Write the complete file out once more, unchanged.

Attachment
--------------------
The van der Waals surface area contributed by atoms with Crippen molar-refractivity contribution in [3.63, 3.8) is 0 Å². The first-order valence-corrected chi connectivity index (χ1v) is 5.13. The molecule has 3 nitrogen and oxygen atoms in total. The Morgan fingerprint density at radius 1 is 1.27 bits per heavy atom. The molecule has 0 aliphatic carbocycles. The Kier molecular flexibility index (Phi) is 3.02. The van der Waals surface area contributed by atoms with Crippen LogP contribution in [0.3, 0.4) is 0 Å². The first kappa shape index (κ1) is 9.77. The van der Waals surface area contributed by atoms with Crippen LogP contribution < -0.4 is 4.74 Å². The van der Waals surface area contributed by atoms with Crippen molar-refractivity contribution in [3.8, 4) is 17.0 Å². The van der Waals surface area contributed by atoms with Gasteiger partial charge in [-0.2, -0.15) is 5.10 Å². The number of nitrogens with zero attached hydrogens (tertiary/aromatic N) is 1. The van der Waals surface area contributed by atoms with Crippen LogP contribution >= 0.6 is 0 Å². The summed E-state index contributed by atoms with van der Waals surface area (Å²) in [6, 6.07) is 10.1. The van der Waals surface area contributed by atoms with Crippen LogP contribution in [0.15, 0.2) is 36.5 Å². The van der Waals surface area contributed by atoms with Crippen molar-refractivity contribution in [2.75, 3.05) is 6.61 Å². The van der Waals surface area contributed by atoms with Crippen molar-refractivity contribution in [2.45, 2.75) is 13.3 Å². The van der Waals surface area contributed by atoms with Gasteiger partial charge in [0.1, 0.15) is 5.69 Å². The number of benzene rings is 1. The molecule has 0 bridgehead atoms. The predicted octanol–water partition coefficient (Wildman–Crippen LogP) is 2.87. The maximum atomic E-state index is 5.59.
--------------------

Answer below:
The van der Waals surface area contributed by atoms with Crippen molar-refractivity contribution in [3.63, 3.8) is 0 Å². The first-order valence-corrected chi connectivity index (χ1v) is 5.13. The molecule has 3 nitrogen and oxygen atoms in total. The Morgan fingerprint density at radius 1 is 1.27 bits per heavy atom. The molecule has 0 aliphatic carbocycles. The Kier molecular flexibility index (Phi) is 3.02. The van der Waals surface area contributed by atoms with Crippen LogP contribution in [0.3, 0.4) is 0 Å². The first kappa shape index (κ1) is 9.77. The van der Waals surface area contributed by atoms with Crippen LogP contribution < -0.4 is 4.74 Å². The van der Waals surface area contributed by atoms with Crippen molar-refractivity contribution in [3.8, 4) is 17.0 Å². The van der Waals surface area contributed by atoms with Gasteiger partial charge in [-0.2, -0.15) is 5.10 Å². The number of nitrogens with zero attached hydrogens (tertiary/aromatic N) is 1. The van der Waals surface area contributed by atoms with Crippen LogP contribution >= 0.6 is 0 Å². The summed E-state index contributed by atoms with van der Waals surface area (Å²) in [6, 6.07) is 10.1. The van der Waals surface area contributed by atoms with Crippen LogP contribution in [0.15, 0.2) is 36.5 Å². The van der Waals surface area contributed by atoms with Crippen molar-refractivity contribution in [2.75, 3.05) is 6.61 Å². The van der Waals surface area contributed by atoms with Crippen molar-refractivity contribution in [2.45, 2.75) is 13.3 Å². The van der Waals surface area contributed by atoms with Gasteiger partial charge in [0.1, 0.15) is 5.69 Å². The number of benzene rings is 1. The molecule has 0 bridgehead atoms. The predicted octanol–water partition coefficient (Wildman–Crippen LogP) is 2.87. The maximum atomic E-state index is 5.59.